The human genome

The genome of an organism is the whole of its hereditary information encoded in its DNA.

Genomes contain around 20,000 genes. Genes are the instructions for making the proteins that our bodies are built from. Genomes also contain many other DNA sequences that do not code for proteins

The whole human genome has been studied and this has great importance for medicine.

In order to exploit its secrets, it is vital that the human genome is fully understood.

It enables us to:

  • search for genes linked to different types of disease
  • understand inherited disorders and their treatment
  • trace human migration patterns from the past

Scientists are searching for disease associated genes. One example is the genes that can contribute to breast cancer, which are known as BRCA1 and BRCA2. Mutations in these genes account for approximately 10 per cent of all inherited breast cancer cases detected.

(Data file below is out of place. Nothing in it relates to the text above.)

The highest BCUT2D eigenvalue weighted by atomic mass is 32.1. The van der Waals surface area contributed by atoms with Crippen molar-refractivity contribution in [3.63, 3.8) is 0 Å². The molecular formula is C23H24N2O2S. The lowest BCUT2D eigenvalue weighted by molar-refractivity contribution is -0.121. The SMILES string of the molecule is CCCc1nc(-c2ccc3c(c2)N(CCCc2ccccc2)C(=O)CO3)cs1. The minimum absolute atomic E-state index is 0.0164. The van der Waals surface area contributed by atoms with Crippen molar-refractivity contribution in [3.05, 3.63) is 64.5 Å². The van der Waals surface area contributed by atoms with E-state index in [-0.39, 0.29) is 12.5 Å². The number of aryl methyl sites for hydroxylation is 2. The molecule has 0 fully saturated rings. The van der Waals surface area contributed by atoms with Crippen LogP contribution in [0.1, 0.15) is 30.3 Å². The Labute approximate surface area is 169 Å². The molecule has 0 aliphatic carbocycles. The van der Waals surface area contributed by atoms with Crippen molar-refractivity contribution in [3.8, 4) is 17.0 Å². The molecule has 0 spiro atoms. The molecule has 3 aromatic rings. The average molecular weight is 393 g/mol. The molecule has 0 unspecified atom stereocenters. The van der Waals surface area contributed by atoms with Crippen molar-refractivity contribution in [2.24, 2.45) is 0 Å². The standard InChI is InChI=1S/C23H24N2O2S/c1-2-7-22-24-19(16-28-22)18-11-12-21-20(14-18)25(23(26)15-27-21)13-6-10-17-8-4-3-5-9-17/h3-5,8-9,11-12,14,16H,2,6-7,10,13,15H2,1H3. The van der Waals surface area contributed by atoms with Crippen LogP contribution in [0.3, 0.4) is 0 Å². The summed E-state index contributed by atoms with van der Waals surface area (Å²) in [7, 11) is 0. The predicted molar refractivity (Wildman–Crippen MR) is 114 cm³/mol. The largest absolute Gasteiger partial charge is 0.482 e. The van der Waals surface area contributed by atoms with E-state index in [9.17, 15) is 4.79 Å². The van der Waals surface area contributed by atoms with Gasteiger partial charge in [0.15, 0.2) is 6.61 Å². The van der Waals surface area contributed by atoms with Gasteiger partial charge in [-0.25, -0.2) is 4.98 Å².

Scientists detected BRCA1 and BRCA2 genes by studying individuals in families known to have inherited breast cancer. They were able to create a pedigree analysis, which is similar to a family tree diagram, that showed the close relationship of those affected and unaffected within the family.

The pedigree analysis illustrates the inheritance pattern of the disease. This enables scientists to test DNA of the affected and unaffected individuals to identify differences. It is now possible to detect the presence of the genes by having a simple blood test.